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Texas Longhorns

Rachel Dodd, the General Manager for No-Bull Enterprises, revealed an interesting factoid during our telephone conversation: there actually are some folks in the Texas Longhorn business who use the Callicrate Bander for de-horning. The bander is widely used for that purpose in other breeds of cattle, and a similar piece of equipment, the Velvet Antler Bander, is used to de-antler elk and deer species. But de-horning Longhorns?

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The original purpose and most widely held use of the bander is bloodless, humane castration, and since its introduction in 1991, has proven to be an extremely valuable tool in profitable animal husbandry. The device was invented by Mike Callicrate, St. Francis, Kansas, and is still manufactured there by Ross Manufacturing. Callicrate used the delayed castration procedure in his own ranching and cattle feeding operation prior to offering it to the public.

Said to be foolproof and easy to use, the Callicrate Bander reduces stress on the handlers as well as the animals. The device uses a tension indicator for proper pressure to completely stop blood flow to the scrotum and testes, producing a more localized immune response than surgical castration. Research has shown that surgically castrated calves may require seven to ten days recovery time before they start gaining weight again. With the banding procedure properly done, there is no loss of appetite or decline in rate of gain.

Leaving bull calves intact until they weigh 500 pounds or more can maximize the benefits of natural testosterone on rate of gain, feed efficiency and muscle development. Producers who utilize this management protocol say that delayed castration can add significantly to the value of calves, not only in the additional pounds, but also due in part to consumer interest in beef that is hormone-free. Anecdotal evidence also suggests that the calves stay healthier, more athletic, and more likely to remain free from fall pneumonia.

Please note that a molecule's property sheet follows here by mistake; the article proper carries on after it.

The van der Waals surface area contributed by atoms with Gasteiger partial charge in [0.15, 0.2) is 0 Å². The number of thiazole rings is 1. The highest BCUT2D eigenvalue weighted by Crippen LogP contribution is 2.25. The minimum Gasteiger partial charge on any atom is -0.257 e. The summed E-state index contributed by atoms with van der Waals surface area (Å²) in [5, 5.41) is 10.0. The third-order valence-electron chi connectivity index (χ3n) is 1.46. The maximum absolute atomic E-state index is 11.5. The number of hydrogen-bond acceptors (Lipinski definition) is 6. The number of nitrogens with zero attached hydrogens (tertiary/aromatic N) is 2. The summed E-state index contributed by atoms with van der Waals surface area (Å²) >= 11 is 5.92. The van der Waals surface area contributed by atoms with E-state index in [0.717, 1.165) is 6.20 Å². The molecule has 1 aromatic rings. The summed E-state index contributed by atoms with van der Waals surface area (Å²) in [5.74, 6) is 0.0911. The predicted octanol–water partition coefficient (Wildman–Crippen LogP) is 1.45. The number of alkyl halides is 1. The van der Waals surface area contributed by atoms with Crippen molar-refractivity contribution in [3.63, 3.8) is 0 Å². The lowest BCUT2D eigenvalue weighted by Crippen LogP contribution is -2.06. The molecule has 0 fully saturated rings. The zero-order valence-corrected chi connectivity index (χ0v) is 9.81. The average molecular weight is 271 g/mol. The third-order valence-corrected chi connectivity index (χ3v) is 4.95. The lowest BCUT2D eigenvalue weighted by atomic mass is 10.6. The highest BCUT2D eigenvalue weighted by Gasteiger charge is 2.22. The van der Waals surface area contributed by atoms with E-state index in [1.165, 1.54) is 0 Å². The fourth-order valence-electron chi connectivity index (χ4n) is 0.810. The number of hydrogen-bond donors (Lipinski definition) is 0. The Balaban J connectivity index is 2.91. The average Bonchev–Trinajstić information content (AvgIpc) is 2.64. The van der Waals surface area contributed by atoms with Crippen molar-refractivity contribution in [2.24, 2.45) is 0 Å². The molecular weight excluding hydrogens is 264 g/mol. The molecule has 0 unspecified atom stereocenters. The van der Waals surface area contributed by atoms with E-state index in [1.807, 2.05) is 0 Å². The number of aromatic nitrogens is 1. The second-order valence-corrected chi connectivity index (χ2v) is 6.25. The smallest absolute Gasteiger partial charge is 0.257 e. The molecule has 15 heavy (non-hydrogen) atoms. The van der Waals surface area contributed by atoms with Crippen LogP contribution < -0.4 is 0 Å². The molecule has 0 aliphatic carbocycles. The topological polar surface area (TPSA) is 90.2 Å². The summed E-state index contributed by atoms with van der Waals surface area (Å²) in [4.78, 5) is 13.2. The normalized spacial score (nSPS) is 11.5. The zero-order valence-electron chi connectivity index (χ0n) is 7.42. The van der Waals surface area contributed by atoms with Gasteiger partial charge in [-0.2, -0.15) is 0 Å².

Rachel Dodd, who handles the sales of the bander, has her office at the Callicrate ranch. “Right now,” she said, “I am out here seven miles southwest of St. Francis, Kansas. We have a feeding operation here and a cow-calf operation — we are raising our own calves and shipping them, when finished, to Ranch Foods Direct in Colorado Springs, which is another one of Mike’s businesses that sells meat to the wholesale and retail market.”

“In the next few months,” she continued, “we will be coming out with a new bander that will be called the Callicrate ‘WEE’ Bander. This is for newborn baby calves, goats, and lambs. It will definitely be more humane and less stressful than other methods, as proper tension is applied and surgical complications are avoided. It will be available in the fall.”


For more information, contact Rachel Dodd, general manager of
No-Bull Enterprises, at 1-800-858-5974 or 785-332-3344 or rachel@nobull.net.